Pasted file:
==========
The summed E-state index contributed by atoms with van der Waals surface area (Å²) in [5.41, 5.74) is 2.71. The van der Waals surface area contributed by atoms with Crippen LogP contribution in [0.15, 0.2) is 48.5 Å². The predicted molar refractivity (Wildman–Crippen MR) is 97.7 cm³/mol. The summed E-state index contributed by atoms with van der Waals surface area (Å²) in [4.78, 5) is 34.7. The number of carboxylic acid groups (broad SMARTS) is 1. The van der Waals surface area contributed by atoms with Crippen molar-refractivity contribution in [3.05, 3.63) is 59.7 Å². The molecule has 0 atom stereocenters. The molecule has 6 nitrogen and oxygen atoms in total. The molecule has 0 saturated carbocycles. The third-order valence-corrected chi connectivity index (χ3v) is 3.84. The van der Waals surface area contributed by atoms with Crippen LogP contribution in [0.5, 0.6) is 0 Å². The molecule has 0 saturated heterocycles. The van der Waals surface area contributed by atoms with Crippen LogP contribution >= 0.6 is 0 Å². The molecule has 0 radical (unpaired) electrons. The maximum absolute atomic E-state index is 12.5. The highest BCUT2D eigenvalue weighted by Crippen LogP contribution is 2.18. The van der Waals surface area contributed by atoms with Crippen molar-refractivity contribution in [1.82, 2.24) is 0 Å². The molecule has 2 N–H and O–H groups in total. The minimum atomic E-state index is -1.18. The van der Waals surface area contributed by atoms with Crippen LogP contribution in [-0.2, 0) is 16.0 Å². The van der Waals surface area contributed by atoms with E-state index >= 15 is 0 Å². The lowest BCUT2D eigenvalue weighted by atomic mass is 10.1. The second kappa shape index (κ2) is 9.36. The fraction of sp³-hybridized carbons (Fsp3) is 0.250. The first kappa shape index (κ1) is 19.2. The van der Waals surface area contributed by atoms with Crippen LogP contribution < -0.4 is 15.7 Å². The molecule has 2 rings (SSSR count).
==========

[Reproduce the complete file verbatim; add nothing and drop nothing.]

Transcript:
The summed E-state index contributed by atoms with van der Waals surface area (Å²) in [5.41, 5.74) is 2.71. The van der Waals surface area contributed by atoms with Crippen LogP contribution in [0.15, 0.2) is 48.5 Å². The predicted molar refractivity (Wildman–Crippen MR) is 97.7 cm³/mol. The summed E-state index contributed by atoms with van der Waals surface area (Å²) in [4.78, 5) is 34.7. The number of carboxylic acid groups (broad SMARTS) is 1. The van der Waals surface area contributed by atoms with Crippen molar-refractivity contribution in [3.05, 3.63) is 59.7 Å². The molecule has 0 atom stereocenters. The molecule has 6 nitrogen and oxygen atoms in total. The molecule has 0 saturated carbocycles. The third-order valence-corrected chi connectivity index (χ3v) is 3.84. The van der Waals surface area contributed by atoms with Crippen LogP contribution in [0.5, 0.6) is 0 Å². The molecule has 0 saturated heterocycles. The van der Waals surface area contributed by atoms with Crippen LogP contribution >= 0.6 is 0 Å². The molecule has 0 radical (unpaired) electrons. The maximum absolute atomic E-state index is 12.5. The highest BCUT2D eigenvalue weighted by Crippen LogP contribution is 2.18. The van der Waals surface area contributed by atoms with Crippen molar-refractivity contribution in [1.82, 2.24) is 0 Å². The molecule has 2 N–H and O–H groups in total. The minimum atomic E-state index is -1.18. The van der Waals surface area contributed by atoms with Crippen LogP contribution in [-0.2, 0) is 16.0 Å². The van der Waals surface area contributed by atoms with E-state index >= 15 is 0 Å². The lowest BCUT2D eigenvalue weighted by atomic mass is 10.1. The second kappa shape index (κ2) is 9.36. The fraction of sp³-hybridized carbons (Fsp3) is 0.250. The first kappa shape index (κ1) is 19.2. The van der Waals surface area contributed by atoms with Crippen LogP contribution < -0.4 is 15.7 Å². The molecule has 2 rings (SSSR count).